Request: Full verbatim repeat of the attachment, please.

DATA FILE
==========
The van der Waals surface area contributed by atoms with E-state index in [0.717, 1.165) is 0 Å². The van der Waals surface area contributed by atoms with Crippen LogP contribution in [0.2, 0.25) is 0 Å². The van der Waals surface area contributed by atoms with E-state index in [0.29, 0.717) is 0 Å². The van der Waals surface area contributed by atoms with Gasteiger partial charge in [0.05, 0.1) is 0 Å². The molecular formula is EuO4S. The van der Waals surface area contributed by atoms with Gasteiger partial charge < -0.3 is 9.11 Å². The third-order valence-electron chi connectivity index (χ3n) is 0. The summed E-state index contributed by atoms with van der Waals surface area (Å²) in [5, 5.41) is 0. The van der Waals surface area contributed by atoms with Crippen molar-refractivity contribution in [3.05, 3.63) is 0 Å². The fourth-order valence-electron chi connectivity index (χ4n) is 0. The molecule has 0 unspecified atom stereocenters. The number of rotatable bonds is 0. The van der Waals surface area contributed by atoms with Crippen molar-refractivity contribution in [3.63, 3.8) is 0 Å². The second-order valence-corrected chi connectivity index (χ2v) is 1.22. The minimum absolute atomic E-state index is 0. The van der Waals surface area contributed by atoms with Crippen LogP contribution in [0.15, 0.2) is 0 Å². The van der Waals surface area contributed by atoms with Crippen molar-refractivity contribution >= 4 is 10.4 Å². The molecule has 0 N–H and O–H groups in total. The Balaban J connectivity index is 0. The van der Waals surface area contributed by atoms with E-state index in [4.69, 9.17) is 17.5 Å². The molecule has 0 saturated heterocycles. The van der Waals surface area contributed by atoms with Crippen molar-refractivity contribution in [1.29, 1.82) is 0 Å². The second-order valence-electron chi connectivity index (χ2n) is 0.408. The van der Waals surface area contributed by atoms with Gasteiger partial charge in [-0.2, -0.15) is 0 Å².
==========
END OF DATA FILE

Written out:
The van der Waals surface area contributed by atoms with E-state index in [0.717, 1.165) is 0 Å². The van der Waals surface area contributed by atoms with Crippen LogP contribution in [0.2, 0.25) is 0 Å². The van der Waals surface area contributed by atoms with E-state index in [0.29, 0.717) is 0 Å². The van der Waals surface area contributed by atoms with Gasteiger partial charge in [0.05, 0.1) is 0 Å². The molecular formula is EuO4S. The van der Waals surface area contributed by atoms with Gasteiger partial charge < -0.3 is 9.11 Å². The third-order valence-electron chi connectivity index (χ3n) is 0. The summed E-state index contributed by atoms with van der Waals surface area (Å²) in [5, 5.41) is 0. The van der Waals surface area contributed by atoms with Crippen molar-refractivity contribution in [3.05, 3.63) is 0 Å². The fourth-order valence-electron chi connectivity index (χ4n) is 0. The molecule has 0 unspecified atom stereocenters. The number of rotatable bonds is 0. The van der Waals surface area contributed by atoms with Crippen molar-refractivity contribution in [3.63, 3.8) is 0 Å². The second-order valence-corrected chi connectivity index (χ2v) is 1.22. The minimum absolute atomic E-state index is 0. The van der Waals surface area contributed by atoms with Crippen LogP contribution in [0.15, 0.2) is 0 Å². The van der Waals surface area contributed by atoms with Crippen molar-refractivity contribution >= 4 is 10.4 Å². The molecule has 0 N–H and O–H groups in total. The Balaban J connectivity index is 0. The van der Waals surface area contributed by atoms with E-state index in [4.69, 9.17) is 17.5 Å². The molecule has 0 saturated heterocycles. The van der Waals surface area contributed by atoms with Crippen molar-refractivity contribution in [1.29, 1.82) is 0 Å². The second-order valence-electron chi connectivity index (χ2n) is 0.408. The van der Waals surface area contributed by atoms with Gasteiger partial charge in [-0.2, -0.15) is 0 Å².